Technical Problems 3/9/15
The website was down several hours today, but is back up now.
May 2014 Payroll Employment
After 76 months, we finally got back to the prerecession level of payroll employment.
Click on the image to get a bigger version.
The best summary of the state of our economy is the graph (below) of employment as a fraction of population for people over 16 years old. The decrease is large, but the most troubling feature of the graph is the flat trend .
Donald Marron likes European interest rates. Click on the image to get a bigger version. Can you find three distinct subperiods?
Brad DeLong favors the U.S. gdp gap.
Money Supply M1 growth is now over 20% per year over a 12 month lag. M1 growth has touched 20% before, but not with excess reserves of $1.6 trillion. Where is M1 headed?
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Stumbling and Mumbling
"An extremist, not a fanatic”
Imagine if Ant and Dec had racially abused a colleague before lamping him. Would there be a big political campaign and a million-strong petition to save them? I'm not sure. This tells us that Clarkson's popularity isn't based solely on the fact that he's a talented ...
Matthew Syed in the Times gives us a wonderful example of Marxist thinking. He asks why marathon running is so popular, and says it's because it satisfies a desire for self-improvement which we cannot get from paid labour:
We live in a world where the connection between ...
Ed Conway in the Times endorses Ken Rogoff's suggestion (pdf) that we should abolish cash. This seems to me completely infeasible, in at least three different ways:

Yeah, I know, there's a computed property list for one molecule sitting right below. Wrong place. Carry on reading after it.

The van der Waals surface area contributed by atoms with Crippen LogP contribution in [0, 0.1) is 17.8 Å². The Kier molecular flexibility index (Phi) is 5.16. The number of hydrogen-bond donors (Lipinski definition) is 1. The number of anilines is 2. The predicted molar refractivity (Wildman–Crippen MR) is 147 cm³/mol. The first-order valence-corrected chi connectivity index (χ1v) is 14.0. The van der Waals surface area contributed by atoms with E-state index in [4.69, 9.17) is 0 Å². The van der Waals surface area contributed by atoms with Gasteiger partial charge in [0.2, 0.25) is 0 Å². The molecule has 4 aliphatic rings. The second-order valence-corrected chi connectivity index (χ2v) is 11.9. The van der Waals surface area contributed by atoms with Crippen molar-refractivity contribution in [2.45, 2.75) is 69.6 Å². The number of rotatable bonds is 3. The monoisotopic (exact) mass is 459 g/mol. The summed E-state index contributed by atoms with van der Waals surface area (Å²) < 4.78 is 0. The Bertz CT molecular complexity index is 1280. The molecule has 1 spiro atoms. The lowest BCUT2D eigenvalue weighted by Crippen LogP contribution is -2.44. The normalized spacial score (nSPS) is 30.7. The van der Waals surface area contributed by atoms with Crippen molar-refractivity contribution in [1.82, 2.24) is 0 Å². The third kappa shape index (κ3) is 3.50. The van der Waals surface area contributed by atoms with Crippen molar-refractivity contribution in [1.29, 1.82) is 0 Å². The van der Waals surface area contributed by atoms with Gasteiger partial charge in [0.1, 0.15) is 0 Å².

- It is a grossly illiberal measure - the banning of capitalist acts between consenting adults, to use ...
Should politicians make false apologies? I ask because of Janan Ganesh's claim that Labour has been "monstrously incompetent" in failing to apologize for its fiscal policy before the crisis:
Had the Labour party owned up to its profligacy in office during the previous decade, it would now ...
"Nearly all future growth depends on a productivity resurgence" says Martin Wolf. This being so, Simon is right to deplore the fact that George Osborne never mentioned the productivity stagnation in his Budget.
This, though, raises a paradox - that whilst there seem ...
What is George Osborne up to? This is the question posed by what the OBR's Robert Chote calls (pdf) a "roller-coaster" path for public spending. He foresees current departmental spending falling by 9% in nominal terms between 2014-15 and 2018-19 - a cut of ...
Chris Bertram said yesterday:
When David Cameron announced that the Tories would reduce net migration to "the tens of thousands" it was obvious to anyone remotely well-informed that the policy was (a) bound to fail and (b) attempts to implement would result in illiberal nastiness on an ...
The film critic Pauline Kael is reputed to have said after the 1972 election: "I donâ€™t know how Richard Nixon could have won. I donâ€™t know anybody who voted for him." The quote is apocryphal, but it captures a widespread error of judgement - our tendency ...
Here are some things I've seen this week:
- Describing the decline of universities, Marina Warner says: "not everything that is valuable can be measured."
- Some US newspapers have signed up to Blendle, allowing readers to pay to read individual articles.
In all that's been written about Jeremy Clarkson, nobody has pointed out that there's a close analogy between him and central banks.
Mr Clarkson's critics seem to believe that he should have followed the rule "don't punch people." They are wrong. If he'd obeyed this ...